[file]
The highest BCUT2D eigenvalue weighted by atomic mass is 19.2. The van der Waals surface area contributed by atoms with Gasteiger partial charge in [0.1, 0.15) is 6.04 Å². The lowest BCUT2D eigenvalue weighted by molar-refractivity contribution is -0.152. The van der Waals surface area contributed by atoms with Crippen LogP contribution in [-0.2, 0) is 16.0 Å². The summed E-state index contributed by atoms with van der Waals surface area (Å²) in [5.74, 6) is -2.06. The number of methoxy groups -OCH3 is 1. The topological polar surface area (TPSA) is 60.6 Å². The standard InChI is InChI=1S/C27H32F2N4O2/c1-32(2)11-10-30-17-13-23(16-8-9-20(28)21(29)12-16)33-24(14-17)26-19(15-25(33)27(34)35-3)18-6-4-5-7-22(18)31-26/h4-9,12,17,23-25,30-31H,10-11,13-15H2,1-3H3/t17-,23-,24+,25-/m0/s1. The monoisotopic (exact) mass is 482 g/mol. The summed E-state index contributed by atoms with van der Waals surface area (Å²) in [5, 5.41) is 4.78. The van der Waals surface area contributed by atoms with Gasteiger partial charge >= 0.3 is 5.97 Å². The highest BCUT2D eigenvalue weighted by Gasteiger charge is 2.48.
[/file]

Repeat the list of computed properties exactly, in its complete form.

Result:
The highest BCUT2D eigenvalue weighted by atomic mass is 19.2. The van der Waals surface area contributed by atoms with Gasteiger partial charge in [0.1, 0.15) is 6.04 Å². The lowest BCUT2D eigenvalue weighted by molar-refractivity contribution is -0.152. The van der Waals surface area contributed by atoms with Crippen LogP contribution in [-0.2, 0) is 16.0 Å². The summed E-state index contributed by atoms with van der Waals surface area (Å²) in [5.74, 6) is -2.06. The number of methoxy groups -OCH3 is 1. The topological polar surface area (TPSA) is 60.6 Å². The standard InChI is InChI=1S/C27H32F2N4O2/c1-32(2)11-10-30-17-13-23(16-8-9-20(28)21(29)12-16)33-24(14-17)26-19(15-25(33)27(34)35-3)18-6-4-5-7-22(18)31-26/h4-9,12,17,23-25,30-31H,10-11,13-15H2,1-3H3/t17-,23-,24+,25-/m0/s1. The monoisotopic (exact) mass is 482 g/mol. The summed E-state index contributed by atoms with van der Waals surface area (Å²) in [5, 5.41) is 4.78. The van der Waals surface area contributed by atoms with Gasteiger partial charge >= 0.3 is 5.97 Å². The highest BCUT2D eigenvalue weighted by Gasteiger charge is 2.48.